Mass. Governor to Propose Death Penalty Bill
BOSTON – Hoping to bring capital punishment to Massachusetts, Gov. Mitt Romney (search) is preparing to file a death penalty (search) bill early next year that he says is so carefully written it will guarantee only the guilty are executed.
Based in part on the findings of a death penalty panel he appointed, the bill would limit capital punishment to the "worst of the worst" crimes including terrorism, the murder of police officers, murder involving torture and the killing of witnesses. It also would use evidence such as DNA testing (search) to protect the innocent.
Romney wants his death penalty bill to be a model for other states.
"The weakness in the death penalty statutes in other states, of course, is the fear that you may execute someone who is innocent. We remove that possibility," Romney said.
Massachusetts is one of a dozen states without capital punishment. The bill fulfills one of the Republican governor's key campaign pledges, but faces a skeptical Democrat-controlled state Legislature.
"I don't believe it's possible to be 100 percent certain no matter what you do. Humans are fallible," said state Rep. Elizabeth Malia, a Democrat.
Rep. Michael Festa, a Democrat, said Romney should focus on crimefighting tactics that work, like a proposal to support community-based drug treatment programs. A member of the Criminal Justice Committee, he said he hopes Romney's death penalty bill makes it to the floor of the House for a vote — so it can be defeated.
"I think we should stand up as lawmakers and say we don't want this in our state," he said.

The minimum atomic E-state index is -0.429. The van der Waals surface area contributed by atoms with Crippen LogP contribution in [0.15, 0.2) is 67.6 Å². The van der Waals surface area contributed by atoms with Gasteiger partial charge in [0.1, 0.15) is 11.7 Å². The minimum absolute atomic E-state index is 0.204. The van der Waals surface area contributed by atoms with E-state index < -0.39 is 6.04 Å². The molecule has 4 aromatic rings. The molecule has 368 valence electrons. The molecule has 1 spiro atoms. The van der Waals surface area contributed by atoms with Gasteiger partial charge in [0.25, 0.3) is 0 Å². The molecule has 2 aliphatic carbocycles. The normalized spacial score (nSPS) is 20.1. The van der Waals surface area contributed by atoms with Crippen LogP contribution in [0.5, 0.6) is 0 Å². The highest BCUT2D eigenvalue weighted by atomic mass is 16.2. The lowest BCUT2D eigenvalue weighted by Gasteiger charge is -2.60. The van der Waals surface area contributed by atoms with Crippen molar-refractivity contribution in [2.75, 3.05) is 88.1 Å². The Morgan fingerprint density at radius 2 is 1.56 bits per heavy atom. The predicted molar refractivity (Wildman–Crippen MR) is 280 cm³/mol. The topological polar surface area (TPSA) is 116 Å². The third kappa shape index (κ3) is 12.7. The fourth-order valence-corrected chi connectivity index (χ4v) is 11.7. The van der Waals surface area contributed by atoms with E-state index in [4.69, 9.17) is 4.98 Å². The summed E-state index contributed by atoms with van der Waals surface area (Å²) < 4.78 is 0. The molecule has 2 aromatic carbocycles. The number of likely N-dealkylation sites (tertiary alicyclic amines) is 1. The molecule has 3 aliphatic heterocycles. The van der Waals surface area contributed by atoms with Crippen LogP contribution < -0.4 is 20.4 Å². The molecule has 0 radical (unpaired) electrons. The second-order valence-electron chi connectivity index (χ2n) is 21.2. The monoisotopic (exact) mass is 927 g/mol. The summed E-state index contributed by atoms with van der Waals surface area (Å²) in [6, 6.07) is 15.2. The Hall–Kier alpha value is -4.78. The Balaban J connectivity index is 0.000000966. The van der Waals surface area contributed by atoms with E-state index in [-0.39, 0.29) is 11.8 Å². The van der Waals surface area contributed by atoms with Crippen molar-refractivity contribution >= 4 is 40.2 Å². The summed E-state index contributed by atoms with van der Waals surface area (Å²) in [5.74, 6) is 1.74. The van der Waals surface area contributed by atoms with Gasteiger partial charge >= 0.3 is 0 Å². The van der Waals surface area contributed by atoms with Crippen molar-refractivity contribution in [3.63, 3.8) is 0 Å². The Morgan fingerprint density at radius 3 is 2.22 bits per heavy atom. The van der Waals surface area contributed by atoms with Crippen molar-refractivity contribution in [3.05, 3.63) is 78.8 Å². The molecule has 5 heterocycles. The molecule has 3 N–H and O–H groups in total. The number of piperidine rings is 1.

Romney said he based the bill in large part on the recommendations of the death penalty panel he appointed.
The report called for creation of an independent committee to review all scientific evidence in a case. It proposes giving defendants in capital cases better lawyers and the opportunity to face two juries, one for the trial, and if convicted, a separate one for sentencing.
It also suggests doing away with the legal standard of guilt "beyond a reasonable doubt" in a death penalty case, and replacing it with a finding of "no doubt."
Even Romney concedes that it might take a horrific crime, like the 1997 murder of 10-year-old Jeffrey Curley, to rally support for the bill.
Curley was abducted from a Cambridge street and killed by two men who later received life sentences. Public outrage fueled calls for a death penalty bill that passed easily in the state Senate; it was defeated by a single vote in the House. Since then the margin has grown in the House, which defeated a death penalty bill two years later, 80-73.